There’s a New Bug in Town
by: WSU Extention, Skagit County: Don McMoran Posted on: August 31, 2011
Photo: Bev Gerdeman
By Don McMoran, Agriculture and Natural Resources Extension Educator, WSU Skagit County Extension
Editor’s Note: This article from Don introduces us to a new and potentially devastating pest for specialty crop growers, especially those cultivating small fruit. He demonstrates how on the ground research by WSU professionals has shown that an in-depth understanding of a pest prior to reliance on chemical controls can lead to reduced costs for farmers by eliminating unnecessary pesticide applications, effective control through understanding the intricacies of the pest’s life cycle, and an approach that benefits all stakeholders while taking into account the Six Essentials we focus on here at Read The Dirt.
If you work with fruit you may have heard about a new insect that joined us in Western Washington back in 2009 called Drosophila Suzukii (Matsumura) Spotted Wing Drosophila or (SWD). This insect is Native to Southeast Asia and is believed to have been introduced to mainland America from Japan. This vinegar fly is related to the fruit flies that you may have seen in your home if you left your fruit out on the counter too long in the summer time. The Spotted Wing Drosophila (SWD) thrives in the Japanese Maritime climate, which is very similar to that of the Pacific Northwest. The Spotted Wing Drosophila is an opportunistic pest which potentially infests various tree and small fruit. Damage by the insect is directed to intact ripening fruit, which include but are not limited to cherry, strawberry, blackberry, raspberry, blueberry, and grape. The SWD is 2-3 mm in length (about the size of the lead in a No. 2 pencil) and has been estimated to have between 6 and 8 reproductive generations in Western Washington per year. The female has a hack-saw-like structure on her abdomen that she uses to cut her way into ripening fruit to lay her offspring. Once eggs are laid in the target fruit they hatch within 12 – 72 hours. They can grow to adults in or outside of the infested fruit in 4 – 15 days. From there they take 20 – 30 days to become sexually mature. A single SWD fly can lay 350 + eggs in a lifetime so it doesn’t take many generations to completely overrun your fields.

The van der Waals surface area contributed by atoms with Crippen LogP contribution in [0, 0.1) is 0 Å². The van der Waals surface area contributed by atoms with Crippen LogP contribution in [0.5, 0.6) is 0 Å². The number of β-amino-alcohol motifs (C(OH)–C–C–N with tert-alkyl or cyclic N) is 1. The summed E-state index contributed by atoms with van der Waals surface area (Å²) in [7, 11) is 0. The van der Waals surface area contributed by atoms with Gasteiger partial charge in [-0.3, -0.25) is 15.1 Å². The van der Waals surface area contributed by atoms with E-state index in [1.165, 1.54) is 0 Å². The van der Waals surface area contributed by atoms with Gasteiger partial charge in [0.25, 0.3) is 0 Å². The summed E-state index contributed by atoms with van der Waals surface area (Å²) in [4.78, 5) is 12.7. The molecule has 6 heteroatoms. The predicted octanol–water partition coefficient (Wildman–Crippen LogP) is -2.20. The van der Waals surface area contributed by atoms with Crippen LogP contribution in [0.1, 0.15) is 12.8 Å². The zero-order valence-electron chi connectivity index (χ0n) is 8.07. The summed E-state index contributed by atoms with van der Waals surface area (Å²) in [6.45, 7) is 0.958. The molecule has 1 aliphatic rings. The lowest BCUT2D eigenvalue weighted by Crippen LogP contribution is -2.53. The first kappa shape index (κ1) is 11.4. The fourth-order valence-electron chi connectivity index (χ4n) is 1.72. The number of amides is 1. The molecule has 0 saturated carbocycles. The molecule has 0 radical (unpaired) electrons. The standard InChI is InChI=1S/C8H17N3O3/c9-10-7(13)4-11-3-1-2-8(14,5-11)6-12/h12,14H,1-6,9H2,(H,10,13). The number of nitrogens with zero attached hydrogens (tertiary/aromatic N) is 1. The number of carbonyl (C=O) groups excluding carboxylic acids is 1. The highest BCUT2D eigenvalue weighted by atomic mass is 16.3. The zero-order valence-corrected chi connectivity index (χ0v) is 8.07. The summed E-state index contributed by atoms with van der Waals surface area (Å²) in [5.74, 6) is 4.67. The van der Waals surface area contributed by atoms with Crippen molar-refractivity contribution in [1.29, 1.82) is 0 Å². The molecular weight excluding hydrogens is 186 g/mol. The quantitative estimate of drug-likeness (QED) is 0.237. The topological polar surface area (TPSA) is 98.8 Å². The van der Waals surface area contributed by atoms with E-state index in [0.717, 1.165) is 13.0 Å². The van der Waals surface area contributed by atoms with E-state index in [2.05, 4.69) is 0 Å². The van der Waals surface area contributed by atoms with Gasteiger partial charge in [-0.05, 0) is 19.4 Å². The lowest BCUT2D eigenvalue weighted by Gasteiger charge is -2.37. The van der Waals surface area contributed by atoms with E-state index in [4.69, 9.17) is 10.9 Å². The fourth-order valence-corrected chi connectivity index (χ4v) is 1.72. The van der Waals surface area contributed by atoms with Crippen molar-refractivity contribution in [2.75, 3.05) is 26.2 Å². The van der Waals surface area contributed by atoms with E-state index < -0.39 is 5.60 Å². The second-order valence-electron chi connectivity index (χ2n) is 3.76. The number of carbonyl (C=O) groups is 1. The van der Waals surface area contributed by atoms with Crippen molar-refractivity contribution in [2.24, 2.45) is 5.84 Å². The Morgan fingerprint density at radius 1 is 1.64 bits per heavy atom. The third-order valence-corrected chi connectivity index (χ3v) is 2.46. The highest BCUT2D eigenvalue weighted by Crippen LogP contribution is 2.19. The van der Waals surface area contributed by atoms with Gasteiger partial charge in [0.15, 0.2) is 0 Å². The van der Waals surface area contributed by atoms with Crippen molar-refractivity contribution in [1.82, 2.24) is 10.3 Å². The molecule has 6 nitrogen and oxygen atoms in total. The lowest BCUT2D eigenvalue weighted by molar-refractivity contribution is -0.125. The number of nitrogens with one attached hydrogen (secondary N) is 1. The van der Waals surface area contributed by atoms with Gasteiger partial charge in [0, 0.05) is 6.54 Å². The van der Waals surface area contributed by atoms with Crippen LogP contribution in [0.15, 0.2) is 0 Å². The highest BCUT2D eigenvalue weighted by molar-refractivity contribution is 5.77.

In California, which represents the largest acreage of these fruits nationwide, SWD was responsible for an average of 20% crop loss, although near total infestations are possible. Because of the significant threat SWD represents, a group of entomologists from California, Oregon, and Washington received a large USDA Specialty Crops Research Initiative (SCRI) grant to study its biology and management. This project is headquartered at Oregon State University.
The Spotted Wing Drosophila is clearly establishing itself in Western Washington with increasing populations being seen in numerous small fruit. The risk of fruit damage and economic losses due to this new fruit pest continues to increase for any berry crop being harvested in the Northwest. It is highly recommended to take all appropriate measures to mitigate this risk.
The first step is to verify the presence of the invasive pest. WSU Extension has received funding from both the Washington Red Raspberry and the Washington Blueberry Commissions to educate and assist growers and homeowners with identifying the pest. The majority of western Washington Extension offices have SWD trapping and monitoring programs in place. These programs supply data to farmers, gardeners and to researchers.